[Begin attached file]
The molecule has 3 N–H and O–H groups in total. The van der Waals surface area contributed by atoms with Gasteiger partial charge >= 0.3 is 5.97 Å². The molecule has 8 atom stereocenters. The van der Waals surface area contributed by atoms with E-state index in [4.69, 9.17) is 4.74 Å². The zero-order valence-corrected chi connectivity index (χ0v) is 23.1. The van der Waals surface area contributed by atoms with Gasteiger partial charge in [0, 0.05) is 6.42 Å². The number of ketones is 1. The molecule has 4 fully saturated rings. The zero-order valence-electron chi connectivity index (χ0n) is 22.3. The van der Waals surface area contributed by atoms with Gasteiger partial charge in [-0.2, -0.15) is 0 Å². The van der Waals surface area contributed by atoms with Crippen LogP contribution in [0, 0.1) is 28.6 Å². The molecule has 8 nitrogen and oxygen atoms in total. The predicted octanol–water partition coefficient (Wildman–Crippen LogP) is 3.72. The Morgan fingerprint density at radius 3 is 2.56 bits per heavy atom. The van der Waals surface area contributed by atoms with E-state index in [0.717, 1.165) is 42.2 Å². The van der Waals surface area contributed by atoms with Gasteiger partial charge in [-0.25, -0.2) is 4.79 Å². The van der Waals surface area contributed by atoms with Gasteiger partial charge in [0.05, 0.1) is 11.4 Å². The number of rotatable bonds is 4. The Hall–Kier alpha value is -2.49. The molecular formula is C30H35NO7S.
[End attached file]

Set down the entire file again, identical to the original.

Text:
The molecule has 3 N–H and O–H groups in total. The van der Waals surface area contributed by atoms with Gasteiger partial charge >= 0.3 is 5.97 Å². The molecule has 8 atom stereocenters. The van der Waals surface area contributed by atoms with E-state index in [4.69, 9.17) is 4.74 Å². The zero-order valence-corrected chi connectivity index (χ0v) is 23.1. The van der Waals surface area contributed by atoms with Gasteiger partial charge in [0, 0.05) is 6.42 Å². The number of ketones is 1. The molecule has 4 fully saturated rings. The zero-order valence-electron chi connectivity index (χ0n) is 22.3. The van der Waals surface area contributed by atoms with Gasteiger partial charge in [-0.2, -0.15) is 0 Å². The van der Waals surface area contributed by atoms with Crippen LogP contribution in [0, 0.1) is 28.6 Å². The molecule has 8 nitrogen and oxygen atoms in total. The predicted octanol–water partition coefficient (Wildman–Crippen LogP) is 3.72. The Morgan fingerprint density at radius 3 is 2.56 bits per heavy atom. The van der Waals surface area contributed by atoms with E-state index in [0.717, 1.165) is 42.2 Å². The van der Waals surface area contributed by atoms with Gasteiger partial charge in [-0.25, -0.2) is 4.79 Å². The van der Waals surface area contributed by atoms with Gasteiger partial charge in [0.05, 0.1) is 11.4 Å². The number of rotatable bonds is 4. The Hall–Kier alpha value is -2.49. The molecular formula is C30H35NO7S.